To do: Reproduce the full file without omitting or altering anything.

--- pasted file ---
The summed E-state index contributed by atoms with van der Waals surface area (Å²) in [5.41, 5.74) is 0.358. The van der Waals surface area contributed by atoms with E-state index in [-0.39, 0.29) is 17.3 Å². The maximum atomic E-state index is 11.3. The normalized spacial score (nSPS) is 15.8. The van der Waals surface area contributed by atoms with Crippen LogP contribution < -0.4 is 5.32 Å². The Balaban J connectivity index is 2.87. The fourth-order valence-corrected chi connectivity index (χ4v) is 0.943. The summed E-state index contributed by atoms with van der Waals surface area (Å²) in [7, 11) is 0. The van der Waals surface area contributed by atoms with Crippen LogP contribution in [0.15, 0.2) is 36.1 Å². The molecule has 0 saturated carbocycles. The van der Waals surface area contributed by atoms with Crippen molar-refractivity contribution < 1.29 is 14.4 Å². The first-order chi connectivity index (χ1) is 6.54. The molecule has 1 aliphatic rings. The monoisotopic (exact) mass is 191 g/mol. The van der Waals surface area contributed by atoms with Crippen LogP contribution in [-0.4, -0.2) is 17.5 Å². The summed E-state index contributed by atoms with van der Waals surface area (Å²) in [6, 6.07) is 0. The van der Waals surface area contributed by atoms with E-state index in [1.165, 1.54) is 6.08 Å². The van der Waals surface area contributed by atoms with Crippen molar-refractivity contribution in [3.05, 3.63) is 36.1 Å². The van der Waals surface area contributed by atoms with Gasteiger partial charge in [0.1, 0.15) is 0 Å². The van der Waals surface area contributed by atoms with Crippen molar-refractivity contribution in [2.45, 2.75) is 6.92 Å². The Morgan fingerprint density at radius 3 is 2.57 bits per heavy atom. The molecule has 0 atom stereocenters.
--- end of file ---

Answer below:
The summed E-state index contributed by atoms with van der Waals surface area (Å²) in [5.41, 5.74) is 0.358. The van der Waals surface area contributed by atoms with E-state index in [-0.39, 0.29) is 17.3 Å². The maximum atomic E-state index is 11.3. The normalized spacial score (nSPS) is 15.8. The van der Waals surface area contributed by atoms with Crippen LogP contribution < -0.4 is 5.32 Å². The Balaban J connectivity index is 2.87. The fourth-order valence-corrected chi connectivity index (χ4v) is 0.943. The summed E-state index contributed by atoms with van der Waals surface area (Å²) in [7, 11) is 0. The van der Waals surface area contributed by atoms with Crippen LogP contribution in [0.15, 0.2) is 36.1 Å². The molecule has 0 saturated carbocycles. The van der Waals surface area contributed by atoms with Crippen molar-refractivity contribution < 1.29 is 14.4 Å². The first-order chi connectivity index (χ1) is 6.54. The molecule has 1 aliphatic rings. The monoisotopic (exact) mass is 191 g/mol. The van der Waals surface area contributed by atoms with Crippen LogP contribution in [-0.4, -0.2) is 17.5 Å². The summed E-state index contributed by atoms with van der Waals surface area (Å²) in [6, 6.07) is 0. The van der Waals surface area contributed by atoms with E-state index in [1.165, 1.54) is 6.08 Å². The van der Waals surface area contributed by atoms with Crippen molar-refractivity contribution in [3.05, 3.63) is 36.1 Å². The van der Waals surface area contributed by atoms with Gasteiger partial charge in [0.1, 0.15) is 0 Å². The van der Waals surface area contributed by atoms with Crippen molar-refractivity contribution in [2.45, 2.75) is 6.92 Å². The Morgan fingerprint density at radius 3 is 2.57 bits per heavy atom. The molecule has 0 atom stereocenters.